Govt lashes out against taxi industry threats

Thursday, August 27, 2009

Cape Town - Government has condemned threats of violence made by the taxi industry, against the implementation of the Bus Rapid Transit (BRT) system.

"Such threats of violence and actual violent conduct are viewed in a very serious light and will not be tolerated," Government Spokesperson Themba Maseko said on Thursday, following an ordinary meeting of cabinet.

Mr Maseko warned that law enforcement agencies will not hesitate to take strong action against those who either threaten or perpetrate any form of violence.

Government, he said, acknowledged the right of those unhappy with the BRT to protest, but was adamant that this "right cannot be exercised at the expense of law abiding citizens, who have an equal right to a safe, punctual and efficient ride between home and work."

Taxi bosses have threatened to start their indefinite nationwide strike if the launch of Rea Veya busses goes ahead on Sunday.

According to the taxi industry, the BRT would adversely affect its business. However, government has re-affirmed its commitment to implement the system, in partnership with all stakeholders, particularly the taxi industry.

"Government is firmly committed to making sure that all stakeholders are consulted, are part of the initiative and fully support it."

It is for this reason, Mr Maskeo said, that government agreed to the establishment of the National Joint Working Group on Public Transport. This working group will lay the basis for a stronger partnership between government and the taxi industry.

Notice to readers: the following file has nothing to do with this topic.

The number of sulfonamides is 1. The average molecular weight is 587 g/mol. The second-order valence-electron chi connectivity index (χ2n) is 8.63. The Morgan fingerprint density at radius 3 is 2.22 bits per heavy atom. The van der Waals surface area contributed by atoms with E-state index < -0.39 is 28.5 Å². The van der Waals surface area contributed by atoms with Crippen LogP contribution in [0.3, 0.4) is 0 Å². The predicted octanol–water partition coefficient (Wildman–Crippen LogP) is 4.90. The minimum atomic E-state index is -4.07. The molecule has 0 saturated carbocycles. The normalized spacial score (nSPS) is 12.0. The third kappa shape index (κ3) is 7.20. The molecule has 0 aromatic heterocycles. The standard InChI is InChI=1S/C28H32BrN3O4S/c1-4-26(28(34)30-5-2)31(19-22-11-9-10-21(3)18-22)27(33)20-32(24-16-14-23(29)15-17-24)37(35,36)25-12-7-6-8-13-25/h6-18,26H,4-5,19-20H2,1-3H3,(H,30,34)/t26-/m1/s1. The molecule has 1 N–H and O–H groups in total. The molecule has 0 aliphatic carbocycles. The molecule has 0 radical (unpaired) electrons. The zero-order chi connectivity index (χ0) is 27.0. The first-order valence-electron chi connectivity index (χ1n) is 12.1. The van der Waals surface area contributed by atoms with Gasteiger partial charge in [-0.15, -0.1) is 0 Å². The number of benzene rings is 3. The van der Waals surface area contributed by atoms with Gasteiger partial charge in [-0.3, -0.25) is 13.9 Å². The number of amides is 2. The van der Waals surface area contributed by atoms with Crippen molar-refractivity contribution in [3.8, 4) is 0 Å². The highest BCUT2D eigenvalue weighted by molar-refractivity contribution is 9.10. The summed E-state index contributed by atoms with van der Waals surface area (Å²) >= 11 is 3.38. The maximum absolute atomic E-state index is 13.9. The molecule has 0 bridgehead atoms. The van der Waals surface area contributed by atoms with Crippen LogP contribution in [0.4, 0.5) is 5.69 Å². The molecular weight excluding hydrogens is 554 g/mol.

"Government is firmly committed to working with the taxi industry to address all their legitimate interests, concerns, and anxieties as the industry goes through this transformation," he said.

He further said that contractual agreements to implement the BRT will be signed between the respective cities and the relevant taxi associations.

He reiterated that government was committed to working with the industry to ensure that it was not marginalised, adding that government sees the taxi industry as forming part of this initiative.

"All the cities that are implementing the BRT system have made unequivocal commitments to ensure that the affected operators are consulted and become an integral part of the BRT," Mr Maseko said.

The BRT initiative is aimed at improving and changing the way commuters travel in major cities by providing an integrated, efficient, affordable, reliable and safe public transport system.

"Improving public transport for South Africans is not negotiable, as it has the potential to improve the quality of life of our citizens and increase productivity across the board," stressed Mr Maseko.

Modelled on Columbia's public transport system, Rea Vaya will include 143 new buses that will operate between 5am and 11pm daily, at a frequency of three minutes in peak times and every 10 minutes during off-peak times.

Commuters will pay as little as R3 for a trip in the inner city, and R8 for a full trip, with any number of transfers for two hours.

The services expected to kick off on 30 August will run from Lakeview station, in Soweto, to Ellis Park station, also offering an inner-city complementary service. It will operate in two shifts, with limited off-peak services.

Phase 1B of the BRT system, which is due before the 2010 FIFA World Cup, will include a second Soweto route, running past the University of Johannesburg and the University of the Witwatersrand, on to Sandton. Phase 1C will encompass the route from Alexandra to Cresta.